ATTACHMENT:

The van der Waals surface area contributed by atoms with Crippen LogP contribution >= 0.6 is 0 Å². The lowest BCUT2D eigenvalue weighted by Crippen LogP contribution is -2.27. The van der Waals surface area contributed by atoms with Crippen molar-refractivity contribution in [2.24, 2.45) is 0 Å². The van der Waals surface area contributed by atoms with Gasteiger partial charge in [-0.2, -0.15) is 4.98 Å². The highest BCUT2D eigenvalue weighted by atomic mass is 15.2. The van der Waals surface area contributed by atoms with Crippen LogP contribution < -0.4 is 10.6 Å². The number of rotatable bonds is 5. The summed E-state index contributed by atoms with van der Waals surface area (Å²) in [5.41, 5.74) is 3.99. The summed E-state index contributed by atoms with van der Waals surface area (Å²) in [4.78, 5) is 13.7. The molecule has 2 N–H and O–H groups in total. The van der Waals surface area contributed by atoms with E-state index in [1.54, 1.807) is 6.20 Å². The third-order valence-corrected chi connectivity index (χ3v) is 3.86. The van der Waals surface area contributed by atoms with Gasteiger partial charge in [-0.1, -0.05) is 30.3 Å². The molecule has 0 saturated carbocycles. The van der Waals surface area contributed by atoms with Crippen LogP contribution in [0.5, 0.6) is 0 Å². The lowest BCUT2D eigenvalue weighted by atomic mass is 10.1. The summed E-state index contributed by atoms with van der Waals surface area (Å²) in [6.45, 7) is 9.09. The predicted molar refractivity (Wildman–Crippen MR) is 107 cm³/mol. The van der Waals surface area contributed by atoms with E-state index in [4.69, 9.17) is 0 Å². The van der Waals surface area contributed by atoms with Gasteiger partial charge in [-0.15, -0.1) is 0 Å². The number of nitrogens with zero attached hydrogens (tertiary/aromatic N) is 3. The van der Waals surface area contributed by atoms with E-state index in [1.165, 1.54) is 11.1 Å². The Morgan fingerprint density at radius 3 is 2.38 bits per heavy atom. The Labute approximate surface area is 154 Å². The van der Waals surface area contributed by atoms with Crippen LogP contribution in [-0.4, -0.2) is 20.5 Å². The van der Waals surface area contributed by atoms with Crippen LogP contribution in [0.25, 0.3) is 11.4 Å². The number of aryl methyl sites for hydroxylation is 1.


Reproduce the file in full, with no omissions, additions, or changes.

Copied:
The van der Waals surface area contributed by atoms with Crippen LogP contribution >= 0.6 is 0 Å². The lowest BCUT2D eigenvalue weighted by Crippen LogP contribution is -2.27. The van der Waals surface area contributed by atoms with Crippen molar-refractivity contribution in [2.24, 2.45) is 0 Å². The van der Waals surface area contributed by atoms with Gasteiger partial charge in [-0.2, -0.15) is 4.98 Å². The highest BCUT2D eigenvalue weighted by atomic mass is 15.2. The van der Waals surface area contributed by atoms with Crippen LogP contribution < -0.4 is 10.6 Å². The number of rotatable bonds is 5. The summed E-state index contributed by atoms with van der Waals surface area (Å²) in [5.41, 5.74) is 3.99. The summed E-state index contributed by atoms with van der Waals surface area (Å²) in [4.78, 5) is 13.7. The molecule has 2 N–H and O–H groups in total. The van der Waals surface area contributed by atoms with E-state index in [1.54, 1.807) is 6.20 Å². The third-order valence-corrected chi connectivity index (χ3v) is 3.86. The van der Waals surface area contributed by atoms with Gasteiger partial charge in [-0.1, -0.05) is 30.3 Å². The molecule has 0 saturated carbocycles. The van der Waals surface area contributed by atoms with Crippen LogP contribution in [0.5, 0.6) is 0 Å². The lowest BCUT2D eigenvalue weighted by atomic mass is 10.1. The summed E-state index contributed by atoms with van der Waals surface area (Å²) in [6.45, 7) is 9.09. The predicted molar refractivity (Wildman–Crippen MR) is 107 cm³/mol. The van der Waals surface area contributed by atoms with E-state index in [4.69, 9.17) is 0 Å². The van der Waals surface area contributed by atoms with Gasteiger partial charge in [-0.15, -0.1) is 0 Å². The number of nitrogens with zero attached hydrogens (tertiary/aromatic N) is 3. The van der Waals surface area contributed by atoms with E-state index in [1.165, 1.54) is 11.1 Å². The Morgan fingerprint density at radius 3 is 2.38 bits per heavy atom. The Labute approximate surface area is 154 Å². The van der Waals surface area contributed by atoms with Crippen LogP contribution in [-0.4, -0.2) is 20.5 Å². The van der Waals surface area contributed by atoms with Crippen LogP contribution in [0.25, 0.3) is 11.4 Å². The number of aryl methyl sites for hydroxylation is 1.